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whereRU: Aresty Poster 41 - Melatonin SNPs in BRCA by Aresty Posters 2009

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Aresty Posters 2009 Aresty Posters 2009
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1
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0.07 Gigapixels
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816
Date added
May 16, 2009
Date taken
May 15, 2009
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SNPs in Melatonin Receptor 1A and 1B Have Associations with Breast Cancer Phenotypes
Breast cancer is an extremely important disease to study. According to the American Cancer Society, the average woman in the United States has a lifetime risk of one in eight of developing breast cancer. After lung cancer, this disease is the second largest cause of cancer death in women. With continuing research, great strides have been made in understanding, detecting, and treating breast cancer. In fact, death rates from breast cancer have been declining since about 1990, with larger decreases in women younger than 50 (American Cancer Society, 2007). Nonetheless, a projected 40,480 women will die from breast cancer in the United States in 2008 (American Cancer Society, 2007). Currently, only 5 ? 10% of breast cancers have known genetic factors, primarily associated with mutations in the BRCA1 and BRCA2 genes. Due to the complexity of breast cancer, a great effort is focused on evaluating other genetic factors that may account for the remaining 90 ? 95% of cases. It is crucial to continue research, especially in risk assessment, in order to screen patients and decrease the likelihood of a woman dying of breast cancer.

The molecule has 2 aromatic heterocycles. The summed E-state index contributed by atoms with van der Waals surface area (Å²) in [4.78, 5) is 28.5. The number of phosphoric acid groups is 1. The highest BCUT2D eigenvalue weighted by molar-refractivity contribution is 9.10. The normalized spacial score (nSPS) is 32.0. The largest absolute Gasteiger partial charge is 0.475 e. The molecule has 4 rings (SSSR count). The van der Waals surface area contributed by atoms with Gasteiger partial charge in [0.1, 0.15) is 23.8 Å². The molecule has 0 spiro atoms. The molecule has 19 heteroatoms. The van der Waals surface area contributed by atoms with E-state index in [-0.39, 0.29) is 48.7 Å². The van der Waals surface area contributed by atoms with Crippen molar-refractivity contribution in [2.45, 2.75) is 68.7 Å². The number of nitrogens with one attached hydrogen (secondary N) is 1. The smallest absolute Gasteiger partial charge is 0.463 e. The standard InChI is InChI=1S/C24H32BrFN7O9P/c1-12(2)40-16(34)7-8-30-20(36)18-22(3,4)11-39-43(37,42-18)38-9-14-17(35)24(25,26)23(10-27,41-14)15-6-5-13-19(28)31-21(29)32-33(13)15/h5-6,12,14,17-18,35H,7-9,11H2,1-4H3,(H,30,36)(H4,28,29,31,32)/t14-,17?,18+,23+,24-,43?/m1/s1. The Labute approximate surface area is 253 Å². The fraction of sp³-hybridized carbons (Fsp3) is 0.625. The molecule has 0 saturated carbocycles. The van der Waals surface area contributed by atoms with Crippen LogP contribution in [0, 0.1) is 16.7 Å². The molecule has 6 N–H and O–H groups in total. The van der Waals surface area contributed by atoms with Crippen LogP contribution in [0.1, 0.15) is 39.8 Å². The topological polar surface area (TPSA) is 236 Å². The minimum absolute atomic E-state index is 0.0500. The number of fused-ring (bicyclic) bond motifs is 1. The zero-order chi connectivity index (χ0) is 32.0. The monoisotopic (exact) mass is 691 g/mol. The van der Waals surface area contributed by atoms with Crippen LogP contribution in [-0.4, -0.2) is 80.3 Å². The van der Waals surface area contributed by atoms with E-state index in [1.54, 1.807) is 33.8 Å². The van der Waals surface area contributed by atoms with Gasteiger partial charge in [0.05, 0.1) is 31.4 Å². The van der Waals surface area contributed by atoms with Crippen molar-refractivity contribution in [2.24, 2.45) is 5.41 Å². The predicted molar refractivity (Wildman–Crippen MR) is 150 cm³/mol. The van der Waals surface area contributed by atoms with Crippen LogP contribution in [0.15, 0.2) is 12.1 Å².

Melatonin is a naturally occurring hormone found in a wide variety of organisms. It is produced in the pineal gland, usually at night, as it is regulated by the light/dark cycle. This molecule functions in numerous physiological processes as an antioxidant, anti-apoptotic signaler, and immunomodulator. Most importantly, melatonin has been implicated in the risk of developing breast cancer in shift workers in epidemiologic studies due to disrupted circadian rhythms. It exerts its action through melatonin receptors controlling the hormonal axis and ovarian estrogen production and through direct effects on the receptors Melatonin Receptor 1A (MTNR1A) and Melatonin Receptor 1B (MTNR1B) in breast tissue. Melatonin is known to suppress growth and proliferation of both estrogen receptor positive (ER+) and estrogen receptor negative (ER-) breast cancer cells in vitro. We hypothesized that single nucleotide polymorphisms (SNPs) in MTNR genes could affect risk of breast cancer and breast cancer outcomes due to its direct effect on breast tissue and that those effects could be modified by other host and hormonal factors.
TaqMan allelic discrimination assays for MTNR1A and MTNR1B melatonin receptors were performed on genomic DNA from breast cancer patients using the ABI Prism 7900HT (Applied Biosystems). Genotypes were linked to clinical information, then limited to Caucasians to reduce heterogeneity.
MTNR1A and 1B genotypes are in Hardy-Weinberg equilibrium in the Caucasian population. The frequency of the MTNR1A genotypes are 11.7% CC, 44.7% CT, and 43.6% TT and MTNR1B are 55.2% CC, 38.1% CG, and 6.7% GG. No genotype was more likely to be associated with ER- over ER+ breast cancer or vice versa. Polymorphic variants in MTNR1B resulted in measurable phenotypes for hormone receptor-negative, but not hormone receptor-positive breast cancers.
Jamie Kostialik1, Diptee Kulkarni2, DL Toppmeyer2, K Hirshfield2.
1Rutgers University, 2UMDNJ/Robert Wood Johnson Medical School, New Brunswick, New Jersey, CINJ, New Brunswick, New Jersey.
jamiekos@eden.rutgers.edu


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